Journalist Sally Hayden's new book documents the stories of African migrants at Europe’s borders

Sally Hayden talks to The Parliament Magazine about her new book, My Fourth Time, We Drowned: Seeking Refuge on the World’s Deadliest Migration Route
Sally Hayden

By Lakshmi Sarah

Lakshmi Sarah is a freelance journalist based in Oakland, California, USA

10 May 2022

In 2018, Sally Hayden, an Irish Times journalist with a focus on Africa, received a message on Facebook: “Hi sister Sally, we need your help.” It was from an Eritrean refugee who had been held in a Libyan detention centre for several months – locked in a room and served only a small amount to eat.  

The subsequent messages and communications brought Hayden to several countries to tell the stories of many individuals. Her new book, My Fourth Time, We Drowned: Seeking Refuge on the World’s Deadliest Migration Route, chronicles the stories of African migrants as they try to reach Europe and the painful journeys, pushbacks, starvation and torture they experience along the way. In it she asks: “How can we avoid growing immune to inequality across the world and make sure we are hearing pleas for help?’’ 

One element of this is education.  “I think every European has a duty to educate themselves on what is happening in the Central Mediterranean," she says.  

“I think every European has a duty to educate themselves on what is happening in the Central Mediterranean” 

Hayden says the information in the book was hard won over the past five years: she was met with death threats and criminal investigations while her sources faced life-threatening risks during the reporting process.  

Though she has been chronicling human rights atrocities against those turned away from Europe’s borders for many years, her book describes a pattern of people who have been locked up indefinitely without charge as a result of trying to reach safety – portraying a larger systemic failure.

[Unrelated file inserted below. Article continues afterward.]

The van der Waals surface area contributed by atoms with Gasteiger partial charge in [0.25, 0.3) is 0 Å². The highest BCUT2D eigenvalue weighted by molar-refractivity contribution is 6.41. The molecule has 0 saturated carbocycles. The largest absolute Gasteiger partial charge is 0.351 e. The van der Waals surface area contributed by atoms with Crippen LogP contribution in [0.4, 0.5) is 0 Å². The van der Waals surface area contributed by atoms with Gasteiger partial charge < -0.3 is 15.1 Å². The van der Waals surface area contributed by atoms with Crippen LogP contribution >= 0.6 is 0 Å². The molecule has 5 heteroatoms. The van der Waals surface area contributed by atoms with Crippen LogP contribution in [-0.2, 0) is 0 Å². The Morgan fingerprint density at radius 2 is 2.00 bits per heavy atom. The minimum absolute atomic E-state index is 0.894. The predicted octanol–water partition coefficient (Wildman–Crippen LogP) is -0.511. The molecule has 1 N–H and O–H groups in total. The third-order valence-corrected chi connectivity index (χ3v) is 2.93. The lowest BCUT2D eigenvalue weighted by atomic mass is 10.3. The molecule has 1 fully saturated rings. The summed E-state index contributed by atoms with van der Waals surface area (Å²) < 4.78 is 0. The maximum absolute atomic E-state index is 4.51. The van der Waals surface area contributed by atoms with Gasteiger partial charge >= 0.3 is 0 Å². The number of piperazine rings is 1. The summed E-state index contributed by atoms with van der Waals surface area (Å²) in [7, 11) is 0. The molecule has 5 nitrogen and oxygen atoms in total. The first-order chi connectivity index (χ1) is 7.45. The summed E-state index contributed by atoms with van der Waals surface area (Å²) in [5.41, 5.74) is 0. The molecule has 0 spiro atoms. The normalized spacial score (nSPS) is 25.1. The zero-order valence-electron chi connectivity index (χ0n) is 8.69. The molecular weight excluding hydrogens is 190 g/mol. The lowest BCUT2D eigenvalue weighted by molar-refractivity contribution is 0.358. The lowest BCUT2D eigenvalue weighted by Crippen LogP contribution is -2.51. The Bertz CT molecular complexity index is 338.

“My book documents what is happening in detention centres that have been compared to concentration camps: rape, medical neglect, starvation as punishment, slavery-like forced labour and many other abuses,” she says, adding that the irony of the asylum law system is that you need to reach the territory of a country to claim your right to be protected by its government.  

In her book she notes that by mid-2021, the European Union pledged €455m for Libya through a trust fund, and another €245m through other funding instruments, all labelled “EU support on migration in Libya”. However, Hayden says much of the EU money goes towards stopping migration and supporting the securitisation of borders rather than the improvement of conditions for the world’s most vulnerable people.

The money in the EU Emergency Trust Fund for Africa is classified as emergency spending, so there is not as much oversight as there would be on regular EU spending. The lack of interest or awareness from the European public has also resulted in a lack of oversight.  

In 2015, 1.3 million people claimed asylum in the EU. In comparison, 4.5 million Ukrainians have left their country in less than seven weeks, mostly entering the EU. Hayden notes the difference in treatment when it comes to Ukrainians – they have been freely welcomed and immediately granted rights, as opposed to African refugees, who have huge problems even getting on to European territory.  

“I don’t think it’s fair to say that the difference in treatment is that Ukraine and Europe have a shared history, given that many [African] countries were former European colonies – a clear shared history.” African sources she has spoken with say it is just racism. 

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